Words get in the way for Bush in Iraq debate
WASHINGTON, Oct 25: Words have never been a strong point for US President George W Bush, who has even joked about his habit of mangling the English language.
But two weeks before elections likely to hinge on growing public frustration over Iraq, Bush and his top aides are scrambling to redefine the terms of the wartime debate, hoping it will help stave off a Democratic takeover of Congress.
Critics dismiss the shift in rhetoric as a smokescreen to hide a failed Iraq policy from voters, but analysts say it could be more than just semantics if it leads to a significant change of course.
''It shows political desperation,'' said Martin Medhurst, professor of rhetoric at Baylor University in Waco. ''The question is whether Bush's rhetoric will come into alignment with reality in Iraq, which has not been the case before.'' Banished from Bush's vernacular is ''stay the course,'' which was his mantra for conveying America's resolve in Iraq until Democrats seized on the phrase as a sign that he and his fellow Republicans unresponsive to mounting U.S. casualties.
Bush and his team are also insisting on a distinction between ''tactics,'' which he is willing to change, and ''strategy,'' which he isn't.
And the White House is willing to talk only of ''milestones'' and ''benchmarks'' for getting Iraqis to shoulder more of the security burden -- never ''deadlines'' or ''ultimatums,'' which imply penalties if they fail to do so.
Even the definition of victory has undergone a makeover, with Bush no longer focusing on the goal of transforming Iraq into a flourishing democracy in the Middle East.
Instead, with sectarian violence raging, he now speaks -- as he did at a Florida fund-raiser on Tuesday -- of keeping U.S. troops there until Iraq can ''defend itself, sustain itself and govern itself and be an ally in the war on terror.''
The effort to articulate new language on Iraq has been anything but smooth for Bush, whose sometimes muddled syntax, mispronunciation of words like nuclear (''nukular'') and verbal gaffes have long been fodder for late-night TV comedians.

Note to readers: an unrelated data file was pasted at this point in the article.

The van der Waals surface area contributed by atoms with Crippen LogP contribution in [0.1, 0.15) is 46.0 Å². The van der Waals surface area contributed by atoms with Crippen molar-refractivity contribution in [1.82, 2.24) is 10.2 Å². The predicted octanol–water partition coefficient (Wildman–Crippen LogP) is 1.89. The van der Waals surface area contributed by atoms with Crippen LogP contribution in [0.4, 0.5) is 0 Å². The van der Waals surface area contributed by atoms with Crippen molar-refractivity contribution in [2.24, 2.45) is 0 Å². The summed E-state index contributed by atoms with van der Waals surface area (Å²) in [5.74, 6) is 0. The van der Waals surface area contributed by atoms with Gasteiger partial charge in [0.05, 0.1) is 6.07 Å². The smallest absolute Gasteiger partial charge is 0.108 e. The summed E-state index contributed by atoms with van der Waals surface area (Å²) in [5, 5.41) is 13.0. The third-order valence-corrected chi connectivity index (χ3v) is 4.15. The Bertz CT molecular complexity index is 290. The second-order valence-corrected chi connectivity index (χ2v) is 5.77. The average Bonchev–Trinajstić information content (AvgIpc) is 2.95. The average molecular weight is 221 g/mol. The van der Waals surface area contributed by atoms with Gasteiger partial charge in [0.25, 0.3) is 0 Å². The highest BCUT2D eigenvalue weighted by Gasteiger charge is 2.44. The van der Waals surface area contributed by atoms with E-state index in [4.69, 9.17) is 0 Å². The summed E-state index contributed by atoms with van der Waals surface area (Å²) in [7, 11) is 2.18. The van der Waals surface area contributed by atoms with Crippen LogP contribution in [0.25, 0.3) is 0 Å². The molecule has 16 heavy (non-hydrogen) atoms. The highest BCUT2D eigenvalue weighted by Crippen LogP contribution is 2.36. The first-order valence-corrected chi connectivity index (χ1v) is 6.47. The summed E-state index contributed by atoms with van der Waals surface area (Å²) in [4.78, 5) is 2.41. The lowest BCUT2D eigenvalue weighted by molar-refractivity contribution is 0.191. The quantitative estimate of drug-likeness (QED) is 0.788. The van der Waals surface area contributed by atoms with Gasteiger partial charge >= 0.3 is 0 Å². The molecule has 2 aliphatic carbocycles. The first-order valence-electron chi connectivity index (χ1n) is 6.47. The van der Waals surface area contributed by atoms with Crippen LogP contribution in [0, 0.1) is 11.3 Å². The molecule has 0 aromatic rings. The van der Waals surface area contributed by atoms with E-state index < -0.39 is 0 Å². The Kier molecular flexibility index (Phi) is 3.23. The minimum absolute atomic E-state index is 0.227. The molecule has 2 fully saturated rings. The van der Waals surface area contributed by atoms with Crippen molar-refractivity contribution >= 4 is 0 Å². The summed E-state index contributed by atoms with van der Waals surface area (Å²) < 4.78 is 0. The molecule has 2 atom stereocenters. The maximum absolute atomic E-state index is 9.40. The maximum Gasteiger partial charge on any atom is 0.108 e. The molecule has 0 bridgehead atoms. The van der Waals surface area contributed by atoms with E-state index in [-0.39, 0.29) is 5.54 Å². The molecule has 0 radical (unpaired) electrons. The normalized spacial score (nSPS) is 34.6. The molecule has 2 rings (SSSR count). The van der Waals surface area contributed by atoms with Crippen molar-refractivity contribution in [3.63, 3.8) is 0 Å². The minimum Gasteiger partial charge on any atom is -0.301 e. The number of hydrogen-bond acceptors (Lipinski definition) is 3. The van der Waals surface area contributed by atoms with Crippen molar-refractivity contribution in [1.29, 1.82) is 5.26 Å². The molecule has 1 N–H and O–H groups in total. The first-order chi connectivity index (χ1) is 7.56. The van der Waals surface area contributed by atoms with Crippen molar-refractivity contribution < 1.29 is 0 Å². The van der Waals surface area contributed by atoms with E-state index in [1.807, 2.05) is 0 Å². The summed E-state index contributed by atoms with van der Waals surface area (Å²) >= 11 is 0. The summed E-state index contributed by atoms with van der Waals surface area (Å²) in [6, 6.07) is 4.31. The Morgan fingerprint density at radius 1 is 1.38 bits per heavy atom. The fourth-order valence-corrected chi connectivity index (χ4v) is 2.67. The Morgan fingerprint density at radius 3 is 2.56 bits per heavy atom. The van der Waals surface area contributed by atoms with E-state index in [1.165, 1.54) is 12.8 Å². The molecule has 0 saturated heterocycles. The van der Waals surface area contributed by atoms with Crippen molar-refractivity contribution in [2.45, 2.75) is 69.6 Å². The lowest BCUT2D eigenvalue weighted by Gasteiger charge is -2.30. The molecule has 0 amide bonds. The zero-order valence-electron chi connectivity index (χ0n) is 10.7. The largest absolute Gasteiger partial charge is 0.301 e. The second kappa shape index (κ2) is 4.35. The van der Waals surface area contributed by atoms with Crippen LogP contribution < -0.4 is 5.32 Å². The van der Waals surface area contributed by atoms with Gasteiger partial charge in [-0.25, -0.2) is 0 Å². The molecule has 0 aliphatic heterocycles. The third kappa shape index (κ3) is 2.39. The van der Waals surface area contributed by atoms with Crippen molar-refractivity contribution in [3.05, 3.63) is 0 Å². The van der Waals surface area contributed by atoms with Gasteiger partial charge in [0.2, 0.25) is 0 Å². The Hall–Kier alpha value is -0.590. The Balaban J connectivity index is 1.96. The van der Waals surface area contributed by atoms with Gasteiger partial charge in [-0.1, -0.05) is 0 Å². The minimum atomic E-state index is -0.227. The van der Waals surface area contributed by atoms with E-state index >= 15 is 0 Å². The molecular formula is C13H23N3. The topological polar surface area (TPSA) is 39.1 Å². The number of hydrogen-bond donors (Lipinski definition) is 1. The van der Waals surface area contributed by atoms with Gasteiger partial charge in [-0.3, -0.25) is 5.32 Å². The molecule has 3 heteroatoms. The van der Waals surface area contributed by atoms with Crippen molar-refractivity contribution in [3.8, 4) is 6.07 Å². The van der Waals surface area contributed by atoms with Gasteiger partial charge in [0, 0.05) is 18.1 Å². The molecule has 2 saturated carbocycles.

Bush has insisted he does not ''do nuance,'' and aides say his folksy style has helped endear him to Middle America. ''It's no surprise that his message on Iraq has not been resonating,'' said Shirley Anne Warshaw, a presidential scholar at Gettysburg College in Gettysburg, Penn. ''George W. Bush is not a great communicator.'' He acknowledged his limitations at an October 11 news conference, saying, ''Nobody has accused me of having a real sophisticated vocabulary,'' when asked to justify his branding of Democrats as the party of ''cut and run'' from Iraq.
Bush stirred the debate again last week he was asked in an ABC interview about comments by former Secretary of State James Baker that an Iraq commission he co-chairs is pursuing alternatives to ''cut and run'' and ''stay the course''.
''Well, listen, we've never been stay the course...,'' Bush said. Liberal bloggers immediately flooded Web sites with video clips of Bush repeatedly vowing that America would ''stay the course'' until victory in Iraq.
Clarifying Bush's comment, his spokesman Tony Snow said the president had stopped using the phrase weeks ago.
''It left the wrong impression about what was going on and it allowed critics to say, 'Well, here's an administration that's just embarked upon a policy and not looking at what the situation is,' when, in fact, it is the opposite.'' Democratic critics, who have hammered Bush for an open-ended military commitment in Iraq as they campaign to take over Congress in the Nov. 7 elections, say the administration is just trying to muddy the debate.
''The administration ditched the stay-the-course rhetoric in time for the mid-term elections, but they haven't ditched the failed course and that is immoral,'' said Democratic Sen. John Kerry, who lost to Bush in the 2004 presidential election.
Normally unflappable, Snow, a former Fox News commentator and conservative radio host, has stumbled in recent days trying to explain the rhetorical twists and turns.
He became so exasperated at one briefing he bumped his head on the microphone as a reporter complained of contradictions in the distinctions he cited between ''tactics'' and ''strategy''.
''Sorry, we're talking different languages,'' he said.